Strangely, despite the fact that it is almost impossible to reach the sea from this point without some serious climbing, there are still beach huts here and if you have around £20,000 in spare cash, you could buy one!  As you can see, it is basically a shed :)!

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Beach hut for sale!

Of course, Portland is not only famous for its stone but also for its lighthouse, and no walk around this area would be complete without a picture, or ten, of it :)!  I always think these old lighthouses are so attractive, this one particularly so with its red stripe.

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The Portland Bill lighthouse

It is also famous for its Pulpit Rock – named for obvious reasons.  It just begs to be climbed, and people regularly do, and in fact fish from the top too.  This is a long exposure shot, hence the blurred clouds and sea.

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Pulpit Rock, Portland

So, it was on with the return journey, this time along the west coast of the island as the cloud started to form, obscuring the sun but providing some delightful light for me to photograph.  The walk along this coast is mainly along old quarry ledges, nice and flat, and being west facing, normally watched over by the setting sun – although not on this day!  I walked along here with barely a whisper of breeze, accompanied by seagulls and butterflies, enjoying the stillness.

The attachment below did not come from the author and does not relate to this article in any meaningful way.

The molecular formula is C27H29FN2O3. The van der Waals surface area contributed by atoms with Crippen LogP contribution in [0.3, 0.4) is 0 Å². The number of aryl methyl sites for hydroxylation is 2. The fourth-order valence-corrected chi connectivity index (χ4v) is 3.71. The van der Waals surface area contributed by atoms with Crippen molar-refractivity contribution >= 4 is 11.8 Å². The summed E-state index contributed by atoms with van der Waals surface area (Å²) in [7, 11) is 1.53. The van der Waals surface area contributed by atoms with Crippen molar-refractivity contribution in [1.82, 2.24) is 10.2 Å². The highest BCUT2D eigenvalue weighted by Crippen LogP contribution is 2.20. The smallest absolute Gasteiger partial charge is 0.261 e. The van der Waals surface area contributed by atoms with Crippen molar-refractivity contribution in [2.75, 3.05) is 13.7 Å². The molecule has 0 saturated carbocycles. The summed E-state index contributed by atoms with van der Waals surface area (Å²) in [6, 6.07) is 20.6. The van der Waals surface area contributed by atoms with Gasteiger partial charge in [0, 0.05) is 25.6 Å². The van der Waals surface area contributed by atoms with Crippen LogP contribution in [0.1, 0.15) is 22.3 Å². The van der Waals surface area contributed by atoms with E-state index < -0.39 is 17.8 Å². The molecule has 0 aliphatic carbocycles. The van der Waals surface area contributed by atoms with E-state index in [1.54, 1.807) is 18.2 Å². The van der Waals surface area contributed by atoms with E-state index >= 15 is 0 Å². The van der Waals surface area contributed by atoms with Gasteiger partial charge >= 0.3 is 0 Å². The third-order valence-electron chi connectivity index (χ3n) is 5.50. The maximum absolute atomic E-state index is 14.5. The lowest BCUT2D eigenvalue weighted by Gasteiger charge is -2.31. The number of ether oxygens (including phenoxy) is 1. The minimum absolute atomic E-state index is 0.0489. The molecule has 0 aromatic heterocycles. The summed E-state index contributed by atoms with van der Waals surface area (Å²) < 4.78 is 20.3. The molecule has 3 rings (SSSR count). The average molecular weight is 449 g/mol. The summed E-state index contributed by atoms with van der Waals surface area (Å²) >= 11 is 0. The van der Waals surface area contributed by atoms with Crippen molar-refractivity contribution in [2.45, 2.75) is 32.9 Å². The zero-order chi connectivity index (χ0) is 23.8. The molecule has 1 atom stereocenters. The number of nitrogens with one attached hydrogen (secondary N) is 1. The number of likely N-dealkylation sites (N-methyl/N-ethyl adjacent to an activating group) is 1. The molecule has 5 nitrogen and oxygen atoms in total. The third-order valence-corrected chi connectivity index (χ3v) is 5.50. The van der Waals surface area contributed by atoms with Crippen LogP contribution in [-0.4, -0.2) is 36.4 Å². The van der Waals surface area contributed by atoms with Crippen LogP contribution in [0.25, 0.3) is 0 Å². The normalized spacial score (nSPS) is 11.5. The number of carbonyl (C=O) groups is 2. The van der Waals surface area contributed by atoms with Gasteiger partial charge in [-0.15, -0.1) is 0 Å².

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Every cloud not only has a silver lining but produces interesting light too 🙂

Ah, but sadly that lack of wind was to spoil the next highlight of my walk.  This was a temporary art project called Inside Out Dorset with rather unusual events taking place throughout the county.  The event on Portland was an audio visual experience with many instruments, both wind and percussion, set out all around one of the old disused coastal quarries – except it relied on wind and there was little of that on this day.  There was though just enough to get a feel of what this project would be on a windier day and I think it would be amazing :)!